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As table 4 shows, historical serfdom was strongly associated with lower rates of urbanization (as opposed to city size) before the Revolution (columns 1 and 2). The reduction in the 1913 urbanization rate of about 3.8 percentage points implied by a standard deviation increase in serfdom is a large effect, given a mean of 10.1 and a standard deviation of 12.2 for the former. Columns 3 and 4 investigate industrial production using newly digitized district-level data from just after emancipation. We find a negative, albeit not statistically significant, association between serfdom and the number of firms per capita, but when we divide the ruble value of factory turnover in a district by the number of firms or factory workers, we find that worker productivity was significantly lower in areas with higher levels of serfdom. A 1 standard deviation increase in serfdom corresponded to about 16% lower industrial productivity.47

Table 5.
Structural Change, 1897 Employment, and the Heterogeneous Effects of Serfdom
Primary Employment 1897Secondary Employment 1897Industry Employment 1897Log Light Density, 2008
(1)(2)(3)(4)(5)(6)(7)(8)
Serfs % (1858) 0.077*  −0.008  −0.024  −0.820***  
 (0.043)  (0.023)  (0.022)  (0.295)  
Corvée % (1858)  0.035**  −0.016*  −0.016*  −0.240*** 
  (0.014)  (0.009)  (0.008)  (0.081) 
Quitrent % (1858)  −0.015  0.026***  0.018**  −0.020 
  (0.010)  (0.008)  (0.008)  (0.080) 
Household Serfs % (1858)  0.006  −0.008  −0.009*  −0.102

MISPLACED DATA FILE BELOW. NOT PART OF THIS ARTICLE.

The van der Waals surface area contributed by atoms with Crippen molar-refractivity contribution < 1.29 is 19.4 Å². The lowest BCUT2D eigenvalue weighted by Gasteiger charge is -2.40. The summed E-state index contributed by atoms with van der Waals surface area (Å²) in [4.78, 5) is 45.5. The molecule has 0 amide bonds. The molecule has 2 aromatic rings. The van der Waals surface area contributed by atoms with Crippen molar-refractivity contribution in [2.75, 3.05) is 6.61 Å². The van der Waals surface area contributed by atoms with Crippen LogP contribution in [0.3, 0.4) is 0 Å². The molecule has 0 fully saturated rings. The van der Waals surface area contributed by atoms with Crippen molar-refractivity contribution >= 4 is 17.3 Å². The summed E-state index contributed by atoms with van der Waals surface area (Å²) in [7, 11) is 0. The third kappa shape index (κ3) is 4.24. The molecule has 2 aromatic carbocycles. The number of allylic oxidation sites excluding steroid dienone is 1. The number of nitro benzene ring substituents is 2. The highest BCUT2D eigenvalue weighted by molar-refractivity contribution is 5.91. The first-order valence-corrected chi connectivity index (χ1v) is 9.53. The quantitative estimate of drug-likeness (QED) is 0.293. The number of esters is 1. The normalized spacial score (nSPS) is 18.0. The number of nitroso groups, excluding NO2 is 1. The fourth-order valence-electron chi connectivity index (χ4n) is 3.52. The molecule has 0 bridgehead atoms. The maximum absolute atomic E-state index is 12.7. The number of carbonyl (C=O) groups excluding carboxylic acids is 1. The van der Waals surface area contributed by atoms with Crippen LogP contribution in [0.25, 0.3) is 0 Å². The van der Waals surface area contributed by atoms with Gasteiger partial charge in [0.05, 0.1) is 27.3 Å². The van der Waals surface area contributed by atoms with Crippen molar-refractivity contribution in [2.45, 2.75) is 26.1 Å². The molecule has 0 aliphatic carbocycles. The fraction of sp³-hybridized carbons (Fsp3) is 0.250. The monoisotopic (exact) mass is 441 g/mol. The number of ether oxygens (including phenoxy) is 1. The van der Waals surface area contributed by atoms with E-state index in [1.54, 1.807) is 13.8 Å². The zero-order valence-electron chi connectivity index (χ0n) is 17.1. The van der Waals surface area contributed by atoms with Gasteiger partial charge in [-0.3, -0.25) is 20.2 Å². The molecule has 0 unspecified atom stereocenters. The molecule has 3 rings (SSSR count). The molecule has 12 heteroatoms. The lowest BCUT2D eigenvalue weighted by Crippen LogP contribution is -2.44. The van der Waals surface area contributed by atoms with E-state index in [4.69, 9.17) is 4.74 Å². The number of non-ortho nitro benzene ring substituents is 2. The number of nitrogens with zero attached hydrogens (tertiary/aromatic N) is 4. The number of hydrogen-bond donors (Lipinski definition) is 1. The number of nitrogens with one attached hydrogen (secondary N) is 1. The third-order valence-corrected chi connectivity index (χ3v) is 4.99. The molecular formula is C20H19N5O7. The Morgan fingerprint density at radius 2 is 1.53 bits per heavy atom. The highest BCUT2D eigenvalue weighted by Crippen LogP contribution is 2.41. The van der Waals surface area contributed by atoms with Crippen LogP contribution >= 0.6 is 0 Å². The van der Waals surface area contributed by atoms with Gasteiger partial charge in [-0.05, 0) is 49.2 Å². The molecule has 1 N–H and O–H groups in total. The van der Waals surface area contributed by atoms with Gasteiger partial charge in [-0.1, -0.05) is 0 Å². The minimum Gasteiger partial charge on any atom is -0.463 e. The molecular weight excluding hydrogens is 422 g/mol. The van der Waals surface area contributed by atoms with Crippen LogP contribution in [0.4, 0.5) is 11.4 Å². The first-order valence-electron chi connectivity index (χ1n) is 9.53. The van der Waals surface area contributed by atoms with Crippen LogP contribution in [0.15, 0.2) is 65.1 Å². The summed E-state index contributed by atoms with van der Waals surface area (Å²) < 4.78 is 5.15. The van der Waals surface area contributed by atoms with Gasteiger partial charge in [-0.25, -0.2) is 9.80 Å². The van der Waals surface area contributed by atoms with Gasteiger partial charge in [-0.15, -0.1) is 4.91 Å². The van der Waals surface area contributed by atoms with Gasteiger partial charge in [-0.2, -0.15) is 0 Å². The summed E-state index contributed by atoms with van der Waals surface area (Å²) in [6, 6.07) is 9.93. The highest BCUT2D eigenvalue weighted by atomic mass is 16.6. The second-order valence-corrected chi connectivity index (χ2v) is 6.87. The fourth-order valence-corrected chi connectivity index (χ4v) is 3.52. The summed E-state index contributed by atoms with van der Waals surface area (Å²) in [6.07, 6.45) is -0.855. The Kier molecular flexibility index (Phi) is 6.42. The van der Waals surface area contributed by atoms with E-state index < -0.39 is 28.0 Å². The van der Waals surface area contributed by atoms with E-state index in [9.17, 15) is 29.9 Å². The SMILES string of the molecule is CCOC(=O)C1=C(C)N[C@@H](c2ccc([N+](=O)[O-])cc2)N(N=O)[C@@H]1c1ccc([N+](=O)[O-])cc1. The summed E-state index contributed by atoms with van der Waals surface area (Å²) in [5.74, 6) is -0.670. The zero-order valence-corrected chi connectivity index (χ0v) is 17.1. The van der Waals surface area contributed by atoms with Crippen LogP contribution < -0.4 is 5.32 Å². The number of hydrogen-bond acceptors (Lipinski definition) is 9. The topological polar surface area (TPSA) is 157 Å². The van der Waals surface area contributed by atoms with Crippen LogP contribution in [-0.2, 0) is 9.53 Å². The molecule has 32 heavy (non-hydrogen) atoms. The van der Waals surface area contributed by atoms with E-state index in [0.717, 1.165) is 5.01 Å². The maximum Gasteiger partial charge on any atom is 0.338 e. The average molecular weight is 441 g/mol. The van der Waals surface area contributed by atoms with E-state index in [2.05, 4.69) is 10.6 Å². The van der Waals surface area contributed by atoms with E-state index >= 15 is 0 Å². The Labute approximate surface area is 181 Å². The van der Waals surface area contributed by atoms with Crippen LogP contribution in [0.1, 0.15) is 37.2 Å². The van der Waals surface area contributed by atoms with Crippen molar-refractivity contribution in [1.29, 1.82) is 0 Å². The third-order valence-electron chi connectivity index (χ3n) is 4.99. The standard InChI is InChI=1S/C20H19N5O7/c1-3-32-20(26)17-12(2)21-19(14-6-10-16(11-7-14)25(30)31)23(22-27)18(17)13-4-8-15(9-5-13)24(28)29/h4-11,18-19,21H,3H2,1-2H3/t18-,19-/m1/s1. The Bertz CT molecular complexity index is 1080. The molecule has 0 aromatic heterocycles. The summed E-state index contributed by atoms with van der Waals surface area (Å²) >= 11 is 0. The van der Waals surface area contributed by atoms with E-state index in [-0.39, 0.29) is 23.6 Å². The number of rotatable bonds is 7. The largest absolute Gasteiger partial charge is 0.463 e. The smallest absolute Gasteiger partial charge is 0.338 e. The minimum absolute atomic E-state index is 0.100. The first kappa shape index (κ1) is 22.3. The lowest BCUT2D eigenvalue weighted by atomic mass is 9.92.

(0.012)  (0.006)  (0.005)  (0.091) 
H0: Corvée = Quitrent (p-value)  0.00  0.00  0.01  0.02 
Flexible controls ✓ ✓ ✓ ✓ ✓ ✓ ✓ ✓ 
Distances: City and provincial capital ✓ ✓ ✓ ✓ ✓ ✓ ✓ ✓ 
Fixed effects Province Province Province Province Province Province Province Province 
Observations 490 468 490 468 490 468 490 468 
R2 0.51 0.54 0.60 0.64 0.57 0.60 0.57 0.59 
Number of clusters 50 49 50 49 50 49 50 49 
Primary Employment 1897Secondary Employment 1897Industry Employment 1897Log Light Density, 2008
(1)(2)(3)(4)(5)(6)(7)(8)
Serfs % (1858) 0.077*  −0.008  −0.024  −0.820***  
 (0.043)  (0.023)  (0.022)  (0.295)  
Corvée % (1858)  0.035**  −0.016*  −0.016*  −0.240*** 
  (0.014)  (0.009)  (0.008)  (0.081) 
Quitrent % (1858)  −0.015  0.026***  0.018**  −0.020 
  (0.010)  (0.008)  (0.008)  (0.080) 
Household Serfs % (1858)  0.006  −0.008  −0.009*  −0.102 
  (0.012)  (0.006)  (0.005)  (0.091) 
H0: Corvée = Quitrent (p-value)  0.00  0.00  0.01  0.02 
Flexible controls ✓ ✓ ✓ ✓ ✓ ✓ ✓ ✓ 
Distances: City and provincial capital ✓ ✓ ✓ ✓ ✓ ✓ ✓ ✓ 
Fixed effects Province Province Province Province Province Province Province Province 
Observations 490 468 490 468 490 468 490 468 
R2 0.51 0.54 0.60 0.64 0.57 0.60 0.57 0.59 
Number of clusters 50 49 50 49 50 49 50 49 

The unit of observation is a district. Corvée, Quitrent, and Household Serfs are standardized variables (mean = 0, SD = 1). Flexible controls include eight dummies for cereal suitability and four dummies for quartiles of growing-season temperature, growing-season precipitation, the share of podzol soil, and river density, as well as linear controls of latitude and longitude of the district, the area covered by forest, ruggedness, the distance to the coast, and the distance to Moscow. Distances are the distance to the nearest city in 1600 and the distance to the provincial capital. Standard errors clustered at the province in parentheses. *p<0.10, **p<0.05, and ***p<0.01.

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